Beveridge said often we don’t understand we’re being attacked, which is one of the obstacles to surviving active shooter situations.
“But God also tells us, ‘Don’t be stupid,’” Beveridge said. “It is not showing a lack of faith in God to protect our churches and church families by preparing for the worst.”
Beveridge lifted up a number of Scriptures pointing to a biblical mandate to protect our churches and people: Acts 20:28, “Keep watch over yourself and all the flock.” Matthew 10:16, “I am sending you out like sheep among wolves.” 1 Peter 5:8, “Be alert and of sober mind. Your enemy the devil prowls around like a roaring lion looking for someone to devour.” Nehemiah 4:9, “But we prayed to our God and posted a guard day and night to meet this threat.”
The point, Beveridge said, is to be on your guard and be ready.
Helps foster a welcoming church
Beveridge said proper church security also helps foster a welcoming church where people feel comfortable, plus it can aid in church growth.
After all, the average 80-year-old woman going to church is not going to think of what will happen; she just wants to worship. And in the wake of school shootings and other violence in the nation, younger people have come to expect safety and security measures wherever they go.
“The ‘secret sauce’ is if people feel good and safe, they’ll keep coming back,” Beveridge said.
Church security planning helps keep the church safe, he said.
How to begin
Beveridge said known attack motivations for church shootings range from robbery at 25.9 percent to domestic violence at 16 percent, followed by random, personal conflict, mental illness, gang related violence and religious hatred.
When there is an active violence threat, he said, there are two responses: subjective and objective.
Subjective responses includes convincing ourselves this situation is “normal,” to disbelief, denial panic and then helplessness. But the objective response—acceptance of crisis, being aware and proactive, recall of previous training, urgent response and commitment to action—is where we need to be.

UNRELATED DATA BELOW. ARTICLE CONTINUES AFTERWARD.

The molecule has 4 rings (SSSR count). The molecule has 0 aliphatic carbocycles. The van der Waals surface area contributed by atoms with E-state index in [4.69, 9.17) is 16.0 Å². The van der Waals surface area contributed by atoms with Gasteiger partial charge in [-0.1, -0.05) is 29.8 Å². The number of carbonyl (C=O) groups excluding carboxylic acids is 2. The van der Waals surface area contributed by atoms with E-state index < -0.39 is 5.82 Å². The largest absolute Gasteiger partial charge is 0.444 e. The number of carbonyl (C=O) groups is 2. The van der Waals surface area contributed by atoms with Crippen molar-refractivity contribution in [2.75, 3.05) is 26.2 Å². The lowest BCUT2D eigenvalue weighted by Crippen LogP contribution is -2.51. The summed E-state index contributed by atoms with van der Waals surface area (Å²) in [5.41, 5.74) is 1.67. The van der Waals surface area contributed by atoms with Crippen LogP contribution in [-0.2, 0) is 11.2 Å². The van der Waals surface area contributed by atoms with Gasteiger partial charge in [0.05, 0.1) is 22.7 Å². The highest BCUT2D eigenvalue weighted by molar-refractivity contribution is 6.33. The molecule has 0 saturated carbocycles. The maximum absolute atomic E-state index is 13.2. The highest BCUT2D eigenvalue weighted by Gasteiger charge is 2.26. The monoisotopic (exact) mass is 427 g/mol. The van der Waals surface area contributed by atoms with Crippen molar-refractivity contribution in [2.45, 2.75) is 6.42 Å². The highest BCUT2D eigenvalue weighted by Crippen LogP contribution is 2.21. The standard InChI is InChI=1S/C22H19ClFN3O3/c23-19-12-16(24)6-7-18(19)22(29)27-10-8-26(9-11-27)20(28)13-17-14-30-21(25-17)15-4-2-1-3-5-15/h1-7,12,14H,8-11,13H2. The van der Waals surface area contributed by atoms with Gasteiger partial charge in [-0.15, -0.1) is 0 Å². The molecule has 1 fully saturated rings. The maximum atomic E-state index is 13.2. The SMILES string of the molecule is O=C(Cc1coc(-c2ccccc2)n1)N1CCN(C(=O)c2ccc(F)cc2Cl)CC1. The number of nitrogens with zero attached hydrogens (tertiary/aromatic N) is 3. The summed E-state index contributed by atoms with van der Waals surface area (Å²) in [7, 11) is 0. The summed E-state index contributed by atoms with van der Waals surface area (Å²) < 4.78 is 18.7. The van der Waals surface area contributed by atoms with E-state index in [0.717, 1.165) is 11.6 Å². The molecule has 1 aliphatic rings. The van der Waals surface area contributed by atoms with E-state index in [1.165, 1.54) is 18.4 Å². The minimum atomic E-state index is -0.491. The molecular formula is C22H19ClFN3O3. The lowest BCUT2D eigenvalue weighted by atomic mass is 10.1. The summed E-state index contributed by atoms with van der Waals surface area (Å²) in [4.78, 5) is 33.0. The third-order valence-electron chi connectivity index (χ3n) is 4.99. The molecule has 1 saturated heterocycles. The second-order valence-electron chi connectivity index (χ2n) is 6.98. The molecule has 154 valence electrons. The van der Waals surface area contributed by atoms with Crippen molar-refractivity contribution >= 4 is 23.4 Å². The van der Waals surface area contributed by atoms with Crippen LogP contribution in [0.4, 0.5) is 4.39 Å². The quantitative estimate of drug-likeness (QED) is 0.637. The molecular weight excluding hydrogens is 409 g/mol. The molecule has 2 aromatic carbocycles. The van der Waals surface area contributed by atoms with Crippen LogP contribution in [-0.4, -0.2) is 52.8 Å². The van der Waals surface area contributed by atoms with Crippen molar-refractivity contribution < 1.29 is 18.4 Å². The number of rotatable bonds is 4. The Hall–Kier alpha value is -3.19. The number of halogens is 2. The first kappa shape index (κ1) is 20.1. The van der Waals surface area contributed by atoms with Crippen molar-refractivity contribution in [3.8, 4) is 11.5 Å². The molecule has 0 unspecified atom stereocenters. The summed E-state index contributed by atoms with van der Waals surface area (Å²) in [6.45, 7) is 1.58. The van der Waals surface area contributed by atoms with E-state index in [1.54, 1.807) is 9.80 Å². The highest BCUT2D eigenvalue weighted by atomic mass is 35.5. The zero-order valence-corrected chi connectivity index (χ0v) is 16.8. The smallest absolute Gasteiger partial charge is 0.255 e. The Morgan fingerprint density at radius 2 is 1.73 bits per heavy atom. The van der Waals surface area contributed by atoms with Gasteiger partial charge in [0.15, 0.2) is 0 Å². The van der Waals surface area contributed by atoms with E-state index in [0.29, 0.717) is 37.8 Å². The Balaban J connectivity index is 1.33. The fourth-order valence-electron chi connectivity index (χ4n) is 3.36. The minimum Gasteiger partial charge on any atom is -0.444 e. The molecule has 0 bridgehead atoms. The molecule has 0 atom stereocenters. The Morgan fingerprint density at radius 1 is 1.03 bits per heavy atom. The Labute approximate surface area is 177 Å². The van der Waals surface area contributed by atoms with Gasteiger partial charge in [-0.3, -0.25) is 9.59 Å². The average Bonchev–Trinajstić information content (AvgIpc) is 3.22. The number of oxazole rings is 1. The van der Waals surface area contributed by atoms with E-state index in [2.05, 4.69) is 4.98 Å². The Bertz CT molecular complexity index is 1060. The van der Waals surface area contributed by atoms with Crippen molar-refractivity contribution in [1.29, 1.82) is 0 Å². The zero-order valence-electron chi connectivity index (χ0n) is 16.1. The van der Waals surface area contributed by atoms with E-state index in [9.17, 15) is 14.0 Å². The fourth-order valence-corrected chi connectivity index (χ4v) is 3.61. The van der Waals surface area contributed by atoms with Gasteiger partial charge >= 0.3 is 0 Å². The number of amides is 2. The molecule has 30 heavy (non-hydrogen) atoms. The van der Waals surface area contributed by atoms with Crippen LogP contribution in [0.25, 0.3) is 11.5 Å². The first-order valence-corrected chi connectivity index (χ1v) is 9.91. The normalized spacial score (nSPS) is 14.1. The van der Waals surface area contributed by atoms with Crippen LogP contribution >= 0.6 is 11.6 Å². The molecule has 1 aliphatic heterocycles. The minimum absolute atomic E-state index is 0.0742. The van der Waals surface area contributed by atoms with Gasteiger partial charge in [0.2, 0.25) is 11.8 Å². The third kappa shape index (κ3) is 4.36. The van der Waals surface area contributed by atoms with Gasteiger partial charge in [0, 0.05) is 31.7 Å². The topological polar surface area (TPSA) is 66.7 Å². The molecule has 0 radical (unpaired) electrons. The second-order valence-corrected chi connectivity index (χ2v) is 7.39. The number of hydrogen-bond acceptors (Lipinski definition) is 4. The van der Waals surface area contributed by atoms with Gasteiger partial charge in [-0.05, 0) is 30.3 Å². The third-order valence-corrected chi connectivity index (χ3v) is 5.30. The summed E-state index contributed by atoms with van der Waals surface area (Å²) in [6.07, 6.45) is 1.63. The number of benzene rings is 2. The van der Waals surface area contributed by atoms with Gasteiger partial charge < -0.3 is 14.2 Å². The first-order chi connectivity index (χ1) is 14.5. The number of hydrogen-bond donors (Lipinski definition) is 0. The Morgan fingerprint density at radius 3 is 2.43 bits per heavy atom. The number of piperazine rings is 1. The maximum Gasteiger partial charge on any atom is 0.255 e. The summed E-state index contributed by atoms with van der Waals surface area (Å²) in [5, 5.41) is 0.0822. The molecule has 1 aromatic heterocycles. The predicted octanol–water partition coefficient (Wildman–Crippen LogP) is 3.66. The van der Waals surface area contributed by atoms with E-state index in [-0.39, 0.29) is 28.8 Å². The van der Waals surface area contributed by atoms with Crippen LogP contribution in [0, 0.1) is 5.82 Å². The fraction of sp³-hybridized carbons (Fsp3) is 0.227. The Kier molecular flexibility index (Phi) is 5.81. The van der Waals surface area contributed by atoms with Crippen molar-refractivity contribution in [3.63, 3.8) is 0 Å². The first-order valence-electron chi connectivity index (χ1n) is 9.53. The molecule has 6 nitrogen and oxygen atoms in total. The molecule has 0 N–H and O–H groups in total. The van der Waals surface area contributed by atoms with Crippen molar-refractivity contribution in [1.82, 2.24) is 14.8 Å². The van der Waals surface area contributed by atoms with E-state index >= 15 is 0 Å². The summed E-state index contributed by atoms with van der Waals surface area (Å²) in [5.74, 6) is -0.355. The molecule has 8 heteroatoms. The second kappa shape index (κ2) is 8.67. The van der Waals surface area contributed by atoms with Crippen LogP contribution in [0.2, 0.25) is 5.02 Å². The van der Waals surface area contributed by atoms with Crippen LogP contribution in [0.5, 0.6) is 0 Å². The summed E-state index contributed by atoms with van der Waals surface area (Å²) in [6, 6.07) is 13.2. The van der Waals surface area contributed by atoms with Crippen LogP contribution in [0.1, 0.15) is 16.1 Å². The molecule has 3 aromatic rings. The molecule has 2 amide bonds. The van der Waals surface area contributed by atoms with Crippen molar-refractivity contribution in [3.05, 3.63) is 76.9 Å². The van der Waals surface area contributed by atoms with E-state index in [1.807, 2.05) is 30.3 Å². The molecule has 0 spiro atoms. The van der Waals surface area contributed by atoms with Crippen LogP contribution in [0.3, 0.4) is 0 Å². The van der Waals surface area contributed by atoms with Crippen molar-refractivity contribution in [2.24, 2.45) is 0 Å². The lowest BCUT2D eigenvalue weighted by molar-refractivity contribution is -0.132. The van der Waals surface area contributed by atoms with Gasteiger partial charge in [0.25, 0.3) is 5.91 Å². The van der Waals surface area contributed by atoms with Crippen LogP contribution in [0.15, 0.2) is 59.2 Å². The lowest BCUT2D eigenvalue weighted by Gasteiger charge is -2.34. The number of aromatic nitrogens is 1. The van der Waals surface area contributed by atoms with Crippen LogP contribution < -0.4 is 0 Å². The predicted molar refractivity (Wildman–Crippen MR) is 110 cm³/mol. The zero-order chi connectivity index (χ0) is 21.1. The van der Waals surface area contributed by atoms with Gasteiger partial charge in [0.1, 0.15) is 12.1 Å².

“The quicker we move from denial to action, the more survivability,” Beveridge said.
He said a good planning checklist starts with doing a risk assessment, followed by drafting a written proposal, obtaining needed funding from your church council, creating a handbook, selecting a security/safety ministry leader for your church and then team members, training your team and then training church leadership, getting needed equipment such as radios or Tasers, and finally communicating your security presence to your members so everyone understands.
After all, Beveridge said, “hope” not a strategy, but having training, policies and procedures is.
“Preparation allows us a planned response. In absence of direction, the default response is to self-direct, and that looks like chaos,” Beveridge said.
Can still show Southern hospitality
Beyond active shooter preparation, churches also need to be prepared for all situations, including medical emergencies.
A medical ministry and emergency plan for your church is also important, Beveridge said, noting churches should also be sure to have proper equipment such as a first aid kit, a trauma kit, an Automated External Defibrillator and a backboard or stretcher.
Fire ministries and preparing for natural disasters are also important.
SMCI’s Matthew Quinton said sometimes people mistakenly believe churches cannot show Southern hospitality and be discerning like this at the same time, but they can.
“The perception is it’s rude, but no,” Quinton said. “There’s a way can be done that’s polite, engaging, such as greeting someone new or seemingly out of place with a, ‘How are you? What brings you here this morning? So nice to meet you.’”